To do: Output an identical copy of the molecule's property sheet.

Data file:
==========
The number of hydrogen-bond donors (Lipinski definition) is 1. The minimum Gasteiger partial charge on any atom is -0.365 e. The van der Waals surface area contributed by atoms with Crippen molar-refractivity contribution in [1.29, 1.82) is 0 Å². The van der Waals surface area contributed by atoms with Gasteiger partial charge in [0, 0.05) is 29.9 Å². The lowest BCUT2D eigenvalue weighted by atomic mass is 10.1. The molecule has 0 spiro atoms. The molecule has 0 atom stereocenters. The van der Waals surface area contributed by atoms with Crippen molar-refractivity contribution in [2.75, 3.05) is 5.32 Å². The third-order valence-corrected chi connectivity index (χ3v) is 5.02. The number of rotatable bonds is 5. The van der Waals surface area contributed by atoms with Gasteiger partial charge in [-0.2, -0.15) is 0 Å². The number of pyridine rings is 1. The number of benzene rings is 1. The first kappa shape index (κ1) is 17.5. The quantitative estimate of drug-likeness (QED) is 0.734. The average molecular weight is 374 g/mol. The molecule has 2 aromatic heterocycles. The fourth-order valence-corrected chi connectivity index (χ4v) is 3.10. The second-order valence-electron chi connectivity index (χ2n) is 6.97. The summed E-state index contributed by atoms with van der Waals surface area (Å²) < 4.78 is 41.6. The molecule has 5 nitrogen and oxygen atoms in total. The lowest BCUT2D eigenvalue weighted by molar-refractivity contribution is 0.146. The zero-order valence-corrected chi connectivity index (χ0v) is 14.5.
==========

The number of hydrogen-bond donors (Lipinski definition) is 1. The minimum Gasteiger partial charge on any atom is -0.365 e. The van der Waals surface area contributed by atoms with Crippen molar-refractivity contribution in [1.29, 1.82) is 0 Å². The van der Waals surface area contributed by atoms with Gasteiger partial charge in [0, 0.05) is 29.9 Å². The lowest BCUT2D eigenvalue weighted by atomic mass is 10.1. The molecule has 0 spiro atoms. The molecule has 0 atom stereocenters. The van der Waals surface area contributed by atoms with Crippen molar-refractivity contribution in [2.75, 3.05) is 5.32 Å². The third-order valence-corrected chi connectivity index (χ3v) is 5.02. The number of rotatable bonds is 5. The van der Waals surface area contributed by atoms with Gasteiger partial charge in [-0.2, -0.15) is 0 Å². The number of pyridine rings is 1. The number of benzene rings is 1. The first kappa shape index (κ1) is 17.5. The quantitative estimate of drug-likeness (QED) is 0.734. The average molecular weight is 374 g/mol. The molecule has 2 aromatic heterocycles. The fourth-order valence-corrected chi connectivity index (χ4v) is 3.10. The second-order valence-electron chi connectivity index (χ2n) is 6.97. The summed E-state index contributed by atoms with van der Waals surface area (Å²) < 4.78 is 41.6. The molecule has 5 nitrogen and oxygen atoms in total. The lowest BCUT2D eigenvalue weighted by molar-refractivity contribution is 0.146. The zero-order valence-corrected chi connectivity index (χ0v) is 14.5.